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Breckinridge Correspondence and Digital Texts Project

Project Director
Trey Conatser
Associate Director of the Center for the Enhancement of Learning and Teaching
University of Kentucky

Campus Partners
University of Kentucky Libraries
University of Kentucky Special Collections Research Center
Lewis Honors College

Project Description

The Breckinridge Correspondence and Digital Texts Project is both a scholarly and a pedagogical digital humanities project at the University of Kentucky, focusing on archives, digitization, text encoding, and scholarly editing. The intellectual goals of the project are threefold:

  1. the scholarly task of digitizing, curating, researching, and designing an interface for a large collection of correspondence and other documents of critical importance to women’s history and the history of nursing and midwifery in Appalachia;
  2. the pedagogical task of engaging undergraduates from all disciplinary backgrounds as scholars, collaborators, and key decision makers at all stages of a major research and editorial project;
  3. the infrastructural task of creating, updating, and sustaining an open-access, digitized, and encoded textual corpus of primary sources and scholarly commentary for use, reuse, and adaptation by other research and teaching interests.

The archival materials for the project are housed in the UK Libraries Special Collections Research Center’s Frontier Nursing Service records, 1789-1985. Founder of the Frontier Nursing Service, Frontier Nursing University, and pioneer of nurse-midwifery in the United States, Mary Breckinridge — the biographical focal point for the project — made a significant impact on public health and social justice in Appalachia. This project immerses students first in the archival environment of the documents themselves, which the students digitize and encode in TEI-compliant XML using the <oXygen/> platform. Attending to both transcriptional and contextual markup (as well as the critical differences and relationships between encoding and presentation), students work as a team to make key decisions on how to model the documents and the data that they contain in a digital environment. In addition to researching and providing historical context for the documents, students contribute to the design for a public interface (i.e., a web-based publication) that allows both academic and lay readers to learn from and appreciate the documents as they shed light on a key figure and key historical developments in public health and social justice in Kentucky and the larger Appalachian region.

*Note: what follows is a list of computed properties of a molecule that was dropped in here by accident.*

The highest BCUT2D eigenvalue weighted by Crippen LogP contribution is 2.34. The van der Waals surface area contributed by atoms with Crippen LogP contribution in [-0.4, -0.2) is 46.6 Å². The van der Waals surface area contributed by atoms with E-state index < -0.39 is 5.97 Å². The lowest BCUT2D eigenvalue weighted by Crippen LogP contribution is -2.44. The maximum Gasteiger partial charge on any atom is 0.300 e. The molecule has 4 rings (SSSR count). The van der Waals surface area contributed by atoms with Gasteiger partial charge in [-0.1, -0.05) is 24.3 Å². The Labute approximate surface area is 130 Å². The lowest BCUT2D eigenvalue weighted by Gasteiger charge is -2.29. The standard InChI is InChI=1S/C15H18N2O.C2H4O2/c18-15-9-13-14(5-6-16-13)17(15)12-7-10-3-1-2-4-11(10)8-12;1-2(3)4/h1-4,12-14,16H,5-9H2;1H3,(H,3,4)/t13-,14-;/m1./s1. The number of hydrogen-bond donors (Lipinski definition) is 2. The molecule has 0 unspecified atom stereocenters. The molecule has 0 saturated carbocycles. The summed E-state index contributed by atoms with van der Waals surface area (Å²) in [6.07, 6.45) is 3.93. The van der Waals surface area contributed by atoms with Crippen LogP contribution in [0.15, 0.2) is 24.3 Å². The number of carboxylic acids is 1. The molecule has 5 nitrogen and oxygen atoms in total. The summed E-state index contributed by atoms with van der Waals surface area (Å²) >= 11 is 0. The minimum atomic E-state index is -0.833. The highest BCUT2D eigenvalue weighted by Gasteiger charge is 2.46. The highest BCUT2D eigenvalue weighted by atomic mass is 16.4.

The project began with students in Honors 301-004, the junior proseminar in the Lewis Honors College, during the spring 2018 semester. The course was designed as an essay in project-based, team-based, and experiential learning in alignment with the high-impact practice of involving students as decision-making stakeholders in ongoing, professional research projects with public-facing components and a clear value-added for specific audiences. Student-editors in this course curated and digitized documents from the archives, encoded them for transcription and context, and designed a proof-of-concept digital interface for publishing the edition. The project continued with students in Honors 301-004 during the spring 2019 semester. These student-editors continued the work of the previous group and expanded on the interface design and media components of the project.

As a way of entering the otherwise prohibitively large archival collection, the project director (and instructor of Honors 301-004) chose a moment of particular historical and biographical interest — the wake of the first World War — as a manageable scope in which these student teams would operate for their contributions to the nascent project. After the conclusion of the spring 2019 course, the students' work will enter a phase of post-production and revision to prepare the edition for public release and submission to post-publication peer review for digital scholarly editions. The tentative title of the publication, which will represent the efforts of at least 9 student editors as well as additional staff members and faculty at UK, is Letters from Devastation: Mary Breckinridge in the Aisne, 1919.

Designed as a "learning lab" of sorts, the Breckinridge Correspondence and Digital Texts Project has the capacity for students to engage in the archival collection and text encoding process for many purposes across many disciplines (at various levels of investment and commitment), as well as for new student teams to publish scholarly editions of different parts of the collection, which spans six decades. If you would like to be an affiliated member of the project or integrate it into your teaching efforts, please contact the project director.